Stranded Assets

Tim Buckley, Director of Energy Finance Studies, Australasia, IEEFA

Stranded Assets Stockpile is Growing

Accelerating Investments in Renewables

The transition away from fossil fuel intensive energy generation towards renewable energies is accelerating rapidly across the globe, but governments and corporations are underestimating the rate of change, and this might lead to many newly-approved power plants becoming quickly obsolete, according to energy finance analyst Tim Buckley.

For China, the transition from an energy-intensive industrial economy towards a services economy adds to the oversupply pressures, as it reduces the overall energy demand.

“China is still commissioning more than 1 gigawatts of new coal fired capacity every week,” Buckley, Director of Energy Finance Studies for Australasia at the Institute for Energy Economics and Financial Analysis, said earlier this month.

“They will be stranded assets; you can be sure about that,” he said.

Buckley, who is also a former founder and managing director of Westpac-backed Arkx Investment Management, spoke at the Investment Innovation Institute’s [i3] Equities Luncheon in Sydney on 22 June.

He argued that the demand for coal is quickly diminishing, driven by cheaper solar and wind energy generation and an increased focus on energy security.

“The International Energy Agency has been consistently conservative in estimating the rate of change, but even in their numbers they show that the Chinese economy is fundamentally transforming in a massive way,” he said.

“This is a decoupling of economic activity from energy demand and that is significant because China produces and consumes half of the world’s coal.”

Chinese gross domestic product (GDP) grew by 6.9 per cent over 2015, but energy demand did not increase nearly as much.

“Maybe the GDP numbers are inflated, but the structural change in China is immense: retail sales are growing at 10 per cent, fixed asset investments is growing at 10 per cent, steel is flat, cement is negative, glass is negative, so there is a shift away from heavy industry to the services industry.

“Now, services are far less energy intensive, so it is not just energy efficiency improvements; it is just a structural change to less energy intensive sectors.

“In the last 12 months, electricity demand was up 0.5 per cent, while it had been growing by 10 per cent per annum for the first 12 years of this century.

“The economy is still growing, but you’ve got this massive decoupling of energy use from economic activity,” he said.

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[China has] committed to peak carbon emission by 2030. My forecast is that they might have peaked already.

Yet, China is still building a vast array of new coal fired energy plants in addition to its accelerating investments in renewable energy, which even further lowers the demand for coal fired plants.

“China has massively understated the rate of change in their economy. They have committed to peak carbon emission by 2030. My forecast is that they might have peaked already,” he said.

Buckley argued that India is now also transitioning away from fossil fuels in favour of renewables, driven mostly by cost and energy security considerations.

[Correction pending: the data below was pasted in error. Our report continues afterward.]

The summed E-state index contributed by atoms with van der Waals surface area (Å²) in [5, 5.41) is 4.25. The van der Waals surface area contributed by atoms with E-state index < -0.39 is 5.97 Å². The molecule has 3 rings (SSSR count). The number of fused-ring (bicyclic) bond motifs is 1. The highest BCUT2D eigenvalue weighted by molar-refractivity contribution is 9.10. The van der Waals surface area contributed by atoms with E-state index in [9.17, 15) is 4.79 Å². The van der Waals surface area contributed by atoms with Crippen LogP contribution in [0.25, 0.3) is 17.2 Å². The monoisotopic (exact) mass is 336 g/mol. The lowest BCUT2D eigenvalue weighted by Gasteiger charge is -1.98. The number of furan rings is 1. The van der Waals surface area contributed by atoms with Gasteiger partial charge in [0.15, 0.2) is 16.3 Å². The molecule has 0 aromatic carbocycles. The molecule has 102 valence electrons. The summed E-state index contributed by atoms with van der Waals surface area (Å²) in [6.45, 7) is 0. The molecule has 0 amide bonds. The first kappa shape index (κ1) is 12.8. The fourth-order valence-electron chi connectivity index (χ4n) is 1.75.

“The same thing is happening in India, but with a 10-year lag,” he said.

“The massive upside is that India is going to switch to renewables at a fraction of the cost of what America and Germany did it at.

“They are using cheap Indian labour, which is half the cost (of building) solar. So solar in India costs half of what it costs in China and a third of what it costs in the US.”

“The biggest driver for India’s electricity transformation is economics, it has nothing to do with climate change and they are not even yet really thinking about pollution.

“The reason why economics is the biggest driver is because India is one of the biggest importers of fossil fuels in the world and they can’t afford it. They had a 5 per cent current account deficit in 2014/15.”

In April 2016, Piyush Goyal, India’s Minister for Energy, reiterated the country’s aim to cease thermal coal imports over the next two to three years, while it had already reduced imports, saving the country about INR 280 billion (US$4 billion) so far.

It aims to reach a cost reduction of INR 400 billion (US$ 6 billion) a year.

At the same time, it aspires to reach a target of 20,000 megawatts of solar capacity by 2017 – five years before the initial target date.

“It is an economic incentive, not a change-the-world climate motivation,” Buckley said.

“The Indian government announced this month the cancellation of 16,000 megawatts of coal fired power plant plans; that is the equivalent of announcing the closure of 60 per cent of the Australian coal power plants overnight.”

Apart from the risks these developments bring towards investments in infrastructure, resources and the mining industries, Buckley also points out there is a clear opportunity to be found in the transition.

He quoted the Bloomberg New Energy Outlook 2016 report, which predicts investments into renewable will require US$8 trillion over the next 15 years, including US$3.4 trillion for solar, US$3.1 trillion for wind, and US$911 billion for hydro power.

“I think they are conservative, but they are the most bullish economic forecaster in the world. There is going to be tremendous opportunity,” he said.

“India is already planning to invest US$175 billion in renewables in the next 5 – 6 years, and they are being successful in it,” he said.

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